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Sun Mar 31 09:34:23 UTC 2013

being established as an essential part of our information environment*.

Governments around the world are now putting open data at the heart of
their transparency plans. Major publishers and research funding bodies are
supporting and mandating open access to research publications and data.
Leading cultural institutions and cultural portals are opening up their

And there are now more projects, initiatives and organisations than ever
before dedicated to using open knowledge to improve the world =E2=80=93 fro=
m civic
hacking to citizen science, from data journalism to the digital humanities.

But we still have our work cut out for us: *much essential information
about the world is still locked up or gathering dust*, and *much remains to
be done if we are to put this information to work to improve the world*.

To mark the occasion of us entering our tenth year, we=E2=80=99re going to =
have a
quick look at where we=E2=80=99ve come from, and some of our hopes for the =

*Where we=E2=80=99ve come from*

Many of the Foundation=E2=80=99s earliest projects, principles, activities =
aspirations are still with us today.

*The Open Definition =E2=80=93 our foundational text*

The Open Definition =E2=80=93 which sets out principles that define =E2=80=
=9Copenness=E2=80=9D in
relation to data and content =E2=80=93 was one of the first projects that w=
launched, and it still underpins everything we do.

*The world=E2=80=99s biggest open knowledge events*

Early on we still ran our big annual open knowledge events, like the ones
we run today. Writer and open source advocate Glyn Moody (who now sits on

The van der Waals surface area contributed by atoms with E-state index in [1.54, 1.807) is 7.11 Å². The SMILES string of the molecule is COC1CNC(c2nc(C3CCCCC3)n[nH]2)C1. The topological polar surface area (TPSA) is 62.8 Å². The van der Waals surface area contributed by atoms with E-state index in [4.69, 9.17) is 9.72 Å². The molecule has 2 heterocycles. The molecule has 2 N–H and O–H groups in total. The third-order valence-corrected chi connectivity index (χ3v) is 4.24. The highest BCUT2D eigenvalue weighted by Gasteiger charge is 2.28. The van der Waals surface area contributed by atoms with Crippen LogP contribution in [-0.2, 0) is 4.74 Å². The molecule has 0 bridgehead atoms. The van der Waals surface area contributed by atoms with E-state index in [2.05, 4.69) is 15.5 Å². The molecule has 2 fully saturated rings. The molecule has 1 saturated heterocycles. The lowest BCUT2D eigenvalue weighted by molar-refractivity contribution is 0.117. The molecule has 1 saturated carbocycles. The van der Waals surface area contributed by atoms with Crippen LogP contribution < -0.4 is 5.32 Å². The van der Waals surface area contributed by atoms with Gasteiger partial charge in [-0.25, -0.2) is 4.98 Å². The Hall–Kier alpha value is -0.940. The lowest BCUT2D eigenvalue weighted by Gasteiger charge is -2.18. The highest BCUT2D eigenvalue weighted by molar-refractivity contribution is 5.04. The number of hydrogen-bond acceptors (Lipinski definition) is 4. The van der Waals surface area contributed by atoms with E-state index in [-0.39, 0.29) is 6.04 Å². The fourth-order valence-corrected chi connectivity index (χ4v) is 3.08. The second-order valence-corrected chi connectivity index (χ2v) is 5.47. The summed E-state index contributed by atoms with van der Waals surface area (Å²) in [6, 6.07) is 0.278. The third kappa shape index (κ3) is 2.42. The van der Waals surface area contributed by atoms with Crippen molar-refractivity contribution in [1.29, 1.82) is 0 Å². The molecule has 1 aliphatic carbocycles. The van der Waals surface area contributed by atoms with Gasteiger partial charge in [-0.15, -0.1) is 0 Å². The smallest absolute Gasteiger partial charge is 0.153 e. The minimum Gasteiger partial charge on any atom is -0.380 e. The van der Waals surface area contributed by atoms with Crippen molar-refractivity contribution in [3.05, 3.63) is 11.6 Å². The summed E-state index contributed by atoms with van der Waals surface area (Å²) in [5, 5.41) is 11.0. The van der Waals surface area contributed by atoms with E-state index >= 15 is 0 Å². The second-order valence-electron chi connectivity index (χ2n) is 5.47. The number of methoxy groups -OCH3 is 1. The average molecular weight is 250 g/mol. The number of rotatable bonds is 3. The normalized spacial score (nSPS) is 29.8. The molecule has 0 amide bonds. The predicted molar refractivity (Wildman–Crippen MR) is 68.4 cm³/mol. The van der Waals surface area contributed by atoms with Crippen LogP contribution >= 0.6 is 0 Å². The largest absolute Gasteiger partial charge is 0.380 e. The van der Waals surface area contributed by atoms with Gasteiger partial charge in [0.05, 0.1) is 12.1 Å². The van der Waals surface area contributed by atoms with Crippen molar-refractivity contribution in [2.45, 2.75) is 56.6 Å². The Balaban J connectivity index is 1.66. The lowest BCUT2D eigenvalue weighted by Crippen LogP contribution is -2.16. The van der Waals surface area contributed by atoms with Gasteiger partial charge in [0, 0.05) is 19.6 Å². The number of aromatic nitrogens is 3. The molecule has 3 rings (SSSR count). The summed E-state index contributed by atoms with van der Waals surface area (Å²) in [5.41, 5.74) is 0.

our Advisory Board) wrote of our first edition of the Open Knowledge
Conference (OKCon), Open Knowledge 1.0 in London:

The location was atmospheric: next to Hawksmoor=E2=80=99s amazing St Anne=
=E2=80=99s church,
which somehow manages the trick of looking bigger than its physical size,
inside the old Limehouse Town Hall.

The latter had a wonderfully run-down, almost Dickensian feel to it; it
seemed rather appropriate as a gathering place for a ragtag bunch of
ne=E2=80=99er-do-wells: geeks, wonks, journos, activists and academics, all=
dangerously powerful ideas on their minds, and all more dangerously
powerful for coming together in this way.

Our 2010 and 2011 Open Government Data Camp events helped to transform a
loose knit group of public servants, hackers and advocates into a
coordinated force for open data around the world. Last year saw over 1000
people gather in Helsinki for OKFestival 2012, which was the biggest open
knowledge event to date. This year, OKCon 2013 in Geneva will convene
governments and civil society representatives from dozens of countries to
figure out how to support the growth of open knowledge internationally.

*=E2=80=98Raw data now=E2=80=99*

OKF Founder Rufus Pollock=E2=80=99s 2007 call to =E2=80=98Give Us the Data =
Raw, and Give it
to Us Now=E2=80=99 was adopted and popularised by web inventor Sir Tim Bern=
in a 2009 TED talk. This became one of the rallying calls of the open data
movement around the world, and was widely covered up in the media (for
example, see articles in the BBC, the Guardian, or Wired).

*Following the money*

A prototype of our Where Does My Money Go? project =E2=80=93 which shows ho=
w UK
public funds are spent =E2=80=93 was featured on the front page of the BBC =
The Open Knowledge Foundation went on to play a leading role in securing
the release of the COINS and =C2=A325k spending data, which are amongst the=
detailed spending databases ever released by any government. Our Open
Spending project now has over 13 million transactions, covering over 50
countries and over 80 cities and regions around the world =E2=80=93 from Be=
lgium to
Bosnia, Portugal to Puerto Rico.

*Open source tools for open data*

CKAN, our open source data platform, was one of our earliest software
projects. It is now being used by governments and organisations around the
world, and last week saw a major new release.

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